When I first started to think of encouraging myself on the path I imagined that when I reach the moment of cessation that I would see and experience dharma in an all pervading way " omniscient " is this true or false ...to sum it up once reaching enlightenment there should be a connection made with some sort of unified reality.
I imagined that when I reach the moment of cessation that I would see and experience dharma in an all pervading way
Wrong! There's no seeing at the moment of cessation. All experiences cease. There is no arising.
Only the Buddhas attain omniscience with enlightenment. Others do not!
Connection made with some sort of unified reality.
There's no such thing called a "unified reality". But just before cessation, you will come to the understanding that all conditioned phenomena are impermanent, unsatisfactory & uncontrollable.
Read the answer given by ven.Yuttadhammo to the following question:
At point of cessation what you understand is Dependent Arising in some form of the other. The main systematised whay this is described is:
Also see Dependent Arising by Piya Tan and The Conditionality of Life by Nina van Gorkom.
Some teachers emphasise on the three marks of existence though from my learning these are necessary but not sufficient realisations, i.e., if you have seen the 1st glimpse of Nirvana you have also seen the three marks of existence but having seen it does not necessarily mean you have seen Nirvana. Necessary and sufficient condition being understanding of 4 Noble Truths, Dependent Arising or / and Conditional Relations at the experiential level through at this point you will have the knowledge of the three marks of existence also.  and also Goenka's instruction in 20 day course mentions the 1st grilms is when you see the links of depedent origination break and reform.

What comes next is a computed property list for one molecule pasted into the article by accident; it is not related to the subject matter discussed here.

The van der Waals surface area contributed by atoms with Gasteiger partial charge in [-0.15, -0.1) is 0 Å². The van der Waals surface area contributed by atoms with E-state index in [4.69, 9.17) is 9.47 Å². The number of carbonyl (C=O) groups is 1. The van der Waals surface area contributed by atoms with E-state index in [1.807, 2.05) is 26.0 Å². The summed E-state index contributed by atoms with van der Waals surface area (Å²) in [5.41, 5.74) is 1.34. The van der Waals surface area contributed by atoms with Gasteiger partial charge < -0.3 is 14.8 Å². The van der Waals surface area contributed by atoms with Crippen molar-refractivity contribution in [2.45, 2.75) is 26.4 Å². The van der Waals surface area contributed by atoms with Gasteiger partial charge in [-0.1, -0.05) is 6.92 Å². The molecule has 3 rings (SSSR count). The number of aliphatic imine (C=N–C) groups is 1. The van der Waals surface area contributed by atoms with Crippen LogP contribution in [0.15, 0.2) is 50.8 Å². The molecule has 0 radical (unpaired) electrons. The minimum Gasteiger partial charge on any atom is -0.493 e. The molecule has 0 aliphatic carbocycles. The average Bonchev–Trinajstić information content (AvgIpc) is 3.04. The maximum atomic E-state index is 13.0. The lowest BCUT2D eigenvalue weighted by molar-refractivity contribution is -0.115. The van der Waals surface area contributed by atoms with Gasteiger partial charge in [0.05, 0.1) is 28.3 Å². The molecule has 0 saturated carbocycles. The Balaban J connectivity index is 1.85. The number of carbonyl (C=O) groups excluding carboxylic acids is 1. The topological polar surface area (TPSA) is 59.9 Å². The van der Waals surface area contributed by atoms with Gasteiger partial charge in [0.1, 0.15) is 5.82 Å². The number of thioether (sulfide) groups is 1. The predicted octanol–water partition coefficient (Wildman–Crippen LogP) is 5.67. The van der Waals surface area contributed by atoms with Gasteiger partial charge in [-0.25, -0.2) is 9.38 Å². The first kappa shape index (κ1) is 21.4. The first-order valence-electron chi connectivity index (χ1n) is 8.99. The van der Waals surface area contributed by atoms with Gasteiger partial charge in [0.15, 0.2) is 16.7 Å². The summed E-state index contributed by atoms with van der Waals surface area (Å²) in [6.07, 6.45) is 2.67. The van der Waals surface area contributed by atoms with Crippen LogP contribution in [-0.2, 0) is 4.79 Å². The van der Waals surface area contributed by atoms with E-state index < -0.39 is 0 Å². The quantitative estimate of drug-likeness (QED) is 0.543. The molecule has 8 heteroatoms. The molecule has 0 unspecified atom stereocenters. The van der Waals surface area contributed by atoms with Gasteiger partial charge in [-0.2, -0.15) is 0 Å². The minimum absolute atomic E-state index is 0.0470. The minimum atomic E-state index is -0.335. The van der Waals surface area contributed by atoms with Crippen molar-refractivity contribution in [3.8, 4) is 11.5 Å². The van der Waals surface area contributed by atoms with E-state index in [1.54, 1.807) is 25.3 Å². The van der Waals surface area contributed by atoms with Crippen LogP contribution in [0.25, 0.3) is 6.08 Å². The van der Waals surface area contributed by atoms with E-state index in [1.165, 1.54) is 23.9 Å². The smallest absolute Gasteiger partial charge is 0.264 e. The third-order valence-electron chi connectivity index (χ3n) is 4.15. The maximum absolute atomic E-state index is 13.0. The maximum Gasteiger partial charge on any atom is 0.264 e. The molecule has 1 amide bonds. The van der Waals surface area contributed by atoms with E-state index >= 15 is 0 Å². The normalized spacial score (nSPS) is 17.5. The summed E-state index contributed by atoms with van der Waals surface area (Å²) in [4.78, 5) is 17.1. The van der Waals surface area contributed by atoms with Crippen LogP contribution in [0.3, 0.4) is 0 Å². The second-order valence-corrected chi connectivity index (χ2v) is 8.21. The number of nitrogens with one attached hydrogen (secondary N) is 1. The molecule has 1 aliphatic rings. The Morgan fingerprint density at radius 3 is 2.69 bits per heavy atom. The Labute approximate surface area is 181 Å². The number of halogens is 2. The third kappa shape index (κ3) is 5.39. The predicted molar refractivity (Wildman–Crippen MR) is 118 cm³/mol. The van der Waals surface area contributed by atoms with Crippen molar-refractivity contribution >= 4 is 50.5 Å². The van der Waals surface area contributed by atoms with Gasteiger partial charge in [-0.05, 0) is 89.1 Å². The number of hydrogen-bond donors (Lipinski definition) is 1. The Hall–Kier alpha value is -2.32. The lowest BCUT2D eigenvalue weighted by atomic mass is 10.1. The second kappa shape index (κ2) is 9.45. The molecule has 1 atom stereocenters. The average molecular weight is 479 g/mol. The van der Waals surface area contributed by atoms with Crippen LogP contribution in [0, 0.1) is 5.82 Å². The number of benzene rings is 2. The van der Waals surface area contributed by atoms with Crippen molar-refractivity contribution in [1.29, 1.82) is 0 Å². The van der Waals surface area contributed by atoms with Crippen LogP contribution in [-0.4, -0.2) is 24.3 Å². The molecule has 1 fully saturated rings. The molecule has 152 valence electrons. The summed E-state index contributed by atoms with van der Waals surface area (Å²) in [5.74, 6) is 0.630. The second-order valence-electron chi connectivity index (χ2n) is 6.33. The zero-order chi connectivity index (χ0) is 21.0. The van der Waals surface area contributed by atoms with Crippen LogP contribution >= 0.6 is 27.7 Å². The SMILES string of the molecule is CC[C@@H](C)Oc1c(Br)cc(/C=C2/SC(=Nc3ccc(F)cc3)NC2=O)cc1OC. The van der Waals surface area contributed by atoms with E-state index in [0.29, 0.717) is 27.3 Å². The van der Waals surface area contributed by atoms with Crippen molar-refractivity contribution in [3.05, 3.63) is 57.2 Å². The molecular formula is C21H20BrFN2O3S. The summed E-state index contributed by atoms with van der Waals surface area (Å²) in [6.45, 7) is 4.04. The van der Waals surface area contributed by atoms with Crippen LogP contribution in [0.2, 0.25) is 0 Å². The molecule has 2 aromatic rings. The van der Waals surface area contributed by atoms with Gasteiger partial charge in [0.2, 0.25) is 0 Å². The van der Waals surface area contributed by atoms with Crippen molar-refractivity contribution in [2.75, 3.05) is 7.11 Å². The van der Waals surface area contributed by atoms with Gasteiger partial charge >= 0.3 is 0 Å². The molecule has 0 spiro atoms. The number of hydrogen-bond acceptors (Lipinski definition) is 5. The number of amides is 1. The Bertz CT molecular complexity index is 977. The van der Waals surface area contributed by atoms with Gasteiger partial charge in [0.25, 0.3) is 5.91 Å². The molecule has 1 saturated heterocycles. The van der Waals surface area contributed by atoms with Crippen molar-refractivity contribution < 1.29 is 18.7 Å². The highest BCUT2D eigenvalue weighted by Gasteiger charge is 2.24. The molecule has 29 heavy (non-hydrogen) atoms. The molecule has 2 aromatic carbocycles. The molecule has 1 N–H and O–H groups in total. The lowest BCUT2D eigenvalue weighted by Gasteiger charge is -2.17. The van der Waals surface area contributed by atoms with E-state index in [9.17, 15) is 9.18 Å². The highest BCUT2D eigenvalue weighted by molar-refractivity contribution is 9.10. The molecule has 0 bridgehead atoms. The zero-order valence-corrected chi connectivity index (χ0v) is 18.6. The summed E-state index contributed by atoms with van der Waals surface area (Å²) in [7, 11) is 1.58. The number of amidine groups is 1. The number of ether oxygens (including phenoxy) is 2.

In the Visuddhimagga there are nine insight knowledges. In the sub-commentary written by Mahasi Sayadaw, there are 16 knowledges. And supposedly you are supposed to be able to attain nibbana by seeing anicca, dukkha, or anatta. After you get to what to what they call Sankharu – pekkha; that means “equanimity to formations.” That is the 11th insight knowledge. When you go through this knowledge - far enough - you get to a place where you will see anicca arise 4 or 5 times very, very quickly. Or dukkha arise 4 or 5 times very, quickly. Or anatta arise 4 or 5 times very, quickly. And then you have a black-out. When you come back you will see all the insight knowledges you have gone through; it will happen automatically and you have them in the right order. That’s what they call nibbana. I understand these insight knowledges all the way up to 16. That is not nibbana.
The word "cessation" ("nirodha") as a Noble Truth means the cessation of craving & suffering (rather than the cessation of sense experience or life). To quote: